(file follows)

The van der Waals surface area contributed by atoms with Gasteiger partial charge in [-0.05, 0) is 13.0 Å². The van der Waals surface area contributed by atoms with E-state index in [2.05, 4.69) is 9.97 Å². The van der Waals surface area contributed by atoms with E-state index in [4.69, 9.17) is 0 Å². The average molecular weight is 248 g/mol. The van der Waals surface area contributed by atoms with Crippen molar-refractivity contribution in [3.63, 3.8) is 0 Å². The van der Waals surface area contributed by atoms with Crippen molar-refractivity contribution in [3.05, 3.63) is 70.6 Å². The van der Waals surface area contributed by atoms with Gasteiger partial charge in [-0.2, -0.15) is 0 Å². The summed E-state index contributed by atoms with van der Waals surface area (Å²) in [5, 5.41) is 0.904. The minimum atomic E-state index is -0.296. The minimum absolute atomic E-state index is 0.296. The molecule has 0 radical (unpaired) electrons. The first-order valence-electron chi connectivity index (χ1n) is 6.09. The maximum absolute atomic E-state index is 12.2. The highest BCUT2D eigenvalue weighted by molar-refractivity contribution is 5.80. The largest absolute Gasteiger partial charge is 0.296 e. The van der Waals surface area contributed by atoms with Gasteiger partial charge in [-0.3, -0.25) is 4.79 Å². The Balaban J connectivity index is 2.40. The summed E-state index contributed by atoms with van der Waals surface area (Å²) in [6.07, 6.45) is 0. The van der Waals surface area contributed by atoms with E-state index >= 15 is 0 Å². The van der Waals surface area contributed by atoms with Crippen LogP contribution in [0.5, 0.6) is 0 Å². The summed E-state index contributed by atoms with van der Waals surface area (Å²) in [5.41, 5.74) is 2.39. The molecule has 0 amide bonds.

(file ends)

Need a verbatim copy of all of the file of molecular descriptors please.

The van der Waals surface area contributed by atoms with Gasteiger partial charge in [-0.05, 0) is 13.0 Å². The van der Waals surface area contributed by atoms with E-state index in [2.05, 4.69) is 9.97 Å². The van der Waals surface area contributed by atoms with E-state index in [4.69, 9.17) is 0 Å². The average molecular weight is 248 g/mol. The van der Waals surface area contributed by atoms with Crippen molar-refractivity contribution in [3.63, 3.8) is 0 Å². The van der Waals surface area contributed by atoms with Crippen molar-refractivity contribution in [3.05, 3.63) is 70.6 Å². The van der Waals surface area contributed by atoms with Gasteiger partial charge in [-0.2, -0.15) is 0 Å². The summed E-state index contributed by atoms with van der Waals surface area (Å²) in [5, 5.41) is 0.904. The minimum atomic E-state index is -0.296. The minimum absolute atomic E-state index is 0.296. The molecule has 0 radical (unpaired) electrons. The first-order valence-electron chi connectivity index (χ1n) is 6.09. The maximum absolute atomic E-state index is 12.2. The highest BCUT2D eigenvalue weighted by molar-refractivity contribution is 5.80. The largest absolute Gasteiger partial charge is 0.296 e. The van der Waals surface area contributed by atoms with Gasteiger partial charge in [-0.3, -0.25) is 4.79 Å². The Balaban J connectivity index is 2.40. The summed E-state index contributed by atoms with van der Waals surface area (Å²) in [6.07, 6.45) is 0. The van der Waals surface area contributed by atoms with E-state index >= 15 is 0 Å². The van der Waals surface area contributed by atoms with Crippen LogP contribution in [0.5, 0.6) is 0 Å². The summed E-state index contributed by atoms with van der Waals surface area (Å²) in [5.41, 5.74) is 2.39. The molecule has 0 amide bonds.